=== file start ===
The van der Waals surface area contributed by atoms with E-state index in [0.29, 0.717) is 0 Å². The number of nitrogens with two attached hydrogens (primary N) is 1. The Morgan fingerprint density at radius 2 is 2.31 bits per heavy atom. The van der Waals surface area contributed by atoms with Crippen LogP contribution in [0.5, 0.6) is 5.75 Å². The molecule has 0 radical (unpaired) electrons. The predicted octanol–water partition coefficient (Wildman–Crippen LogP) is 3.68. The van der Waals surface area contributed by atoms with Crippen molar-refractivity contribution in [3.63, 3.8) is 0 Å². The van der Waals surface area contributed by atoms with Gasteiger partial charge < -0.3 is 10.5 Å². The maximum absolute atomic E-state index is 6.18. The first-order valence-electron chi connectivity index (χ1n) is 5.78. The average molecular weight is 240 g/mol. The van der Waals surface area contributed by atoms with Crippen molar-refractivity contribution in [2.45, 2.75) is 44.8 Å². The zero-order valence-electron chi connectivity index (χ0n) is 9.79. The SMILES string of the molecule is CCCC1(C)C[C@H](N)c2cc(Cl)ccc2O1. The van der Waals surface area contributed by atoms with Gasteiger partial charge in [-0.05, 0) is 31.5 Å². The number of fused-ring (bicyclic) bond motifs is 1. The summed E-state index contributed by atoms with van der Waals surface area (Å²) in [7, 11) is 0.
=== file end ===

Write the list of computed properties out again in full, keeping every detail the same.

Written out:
The van der Waals surface area contributed by atoms with E-state index in [0.29, 0.717) is 0 Å². The number of nitrogens with two attached hydrogens (primary N) is 1. The Morgan fingerprint density at radius 2 is 2.31 bits per heavy atom. The van der Waals surface area contributed by atoms with Crippen LogP contribution in [0.5, 0.6) is 5.75 Å². The molecule has 0 radical (unpaired) electrons. The predicted octanol–water partition coefficient (Wildman–Crippen LogP) is 3.68. The van der Waals surface area contributed by atoms with Crippen molar-refractivity contribution in [3.63, 3.8) is 0 Å². The van der Waals surface area contributed by atoms with Gasteiger partial charge < -0.3 is 10.5 Å². The maximum absolute atomic E-state index is 6.18. The first-order valence-electron chi connectivity index (χ1n) is 5.78. The average molecular weight is 240 g/mol. The van der Waals surface area contributed by atoms with Crippen molar-refractivity contribution in [2.45, 2.75) is 44.8 Å². The zero-order valence-electron chi connectivity index (χ0n) is 9.79. The SMILES string of the molecule is CCCC1(C)C[C@H](N)c2cc(Cl)ccc2O1. The van der Waals surface area contributed by atoms with Gasteiger partial charge in [-0.05, 0) is 31.5 Å². The number of fused-ring (bicyclic) bond motifs is 1. The summed E-state index contributed by atoms with van der Waals surface area (Å²) in [7, 11) is 0.